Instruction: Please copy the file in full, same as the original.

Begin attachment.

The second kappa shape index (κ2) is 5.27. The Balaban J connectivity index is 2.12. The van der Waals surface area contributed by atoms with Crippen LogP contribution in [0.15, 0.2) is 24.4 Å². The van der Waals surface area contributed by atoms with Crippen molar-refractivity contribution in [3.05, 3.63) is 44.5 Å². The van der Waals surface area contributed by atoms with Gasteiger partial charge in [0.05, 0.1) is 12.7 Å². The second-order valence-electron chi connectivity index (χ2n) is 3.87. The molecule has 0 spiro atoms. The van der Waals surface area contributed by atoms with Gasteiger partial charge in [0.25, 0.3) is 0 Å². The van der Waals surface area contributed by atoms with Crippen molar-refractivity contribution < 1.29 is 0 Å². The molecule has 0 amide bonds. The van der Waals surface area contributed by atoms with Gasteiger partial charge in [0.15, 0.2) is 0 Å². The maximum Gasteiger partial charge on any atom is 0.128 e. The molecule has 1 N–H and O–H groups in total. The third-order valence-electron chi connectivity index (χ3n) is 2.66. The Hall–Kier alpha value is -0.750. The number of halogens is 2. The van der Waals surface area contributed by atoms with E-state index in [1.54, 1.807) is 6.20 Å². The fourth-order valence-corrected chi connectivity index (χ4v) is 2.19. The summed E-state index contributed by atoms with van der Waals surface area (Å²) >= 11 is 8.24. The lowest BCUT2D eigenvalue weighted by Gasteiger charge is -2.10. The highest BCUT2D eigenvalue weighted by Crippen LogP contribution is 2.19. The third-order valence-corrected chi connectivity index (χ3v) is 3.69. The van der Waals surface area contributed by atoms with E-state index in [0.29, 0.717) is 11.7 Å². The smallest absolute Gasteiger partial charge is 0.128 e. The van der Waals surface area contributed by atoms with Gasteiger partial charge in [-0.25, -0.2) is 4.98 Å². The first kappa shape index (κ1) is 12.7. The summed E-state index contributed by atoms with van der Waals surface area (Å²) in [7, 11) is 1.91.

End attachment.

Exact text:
The second kappa shape index (κ2) is 5.27. The Balaban J connectivity index is 2.12. The van der Waals surface area contributed by atoms with Crippen LogP contribution in [0.15, 0.2) is 24.4 Å². The van der Waals surface area contributed by atoms with Crippen molar-refractivity contribution in [3.05, 3.63) is 44.5 Å². The van der Waals surface area contributed by atoms with Gasteiger partial charge in [0.05, 0.1) is 12.7 Å². The second-order valence-electron chi connectivity index (χ2n) is 3.87. The molecule has 0 spiro atoms. The van der Waals surface area contributed by atoms with Gasteiger partial charge in [0.25, 0.3) is 0 Å². The van der Waals surface area contributed by atoms with Crippen molar-refractivity contribution < 1.29 is 0 Å². The molecule has 0 amide bonds. The van der Waals surface area contributed by atoms with Gasteiger partial charge in [0.15, 0.2) is 0 Å². The maximum Gasteiger partial charge on any atom is 0.128 e. The molecule has 1 N–H and O–H groups in total. The third-order valence-electron chi connectivity index (χ3n) is 2.66. The Hall–Kier alpha value is -0.750. The number of halogens is 2. The van der Waals surface area contributed by atoms with E-state index in [1.54, 1.807) is 6.20 Å². The fourth-order valence-corrected chi connectivity index (χ4v) is 2.19. The summed E-state index contributed by atoms with van der Waals surface area (Å²) >= 11 is 8.24. The lowest BCUT2D eigenvalue weighted by Gasteiger charge is -2.10. The highest BCUT2D eigenvalue weighted by Crippen LogP contribution is 2.19. The third-order valence-corrected chi connectivity index (χ3v) is 3.69. The van der Waals surface area contributed by atoms with E-state index in [0.29, 0.717) is 11.7 Å². The smallest absolute Gasteiger partial charge is 0.128 e. The van der Waals surface area contributed by atoms with Gasteiger partial charge in [-0.25, -0.2) is 4.98 Å². The first kappa shape index (κ1) is 12.7. The summed E-state index contributed by atoms with van der Waals surface area (Å²) in [7, 11) is 1.91.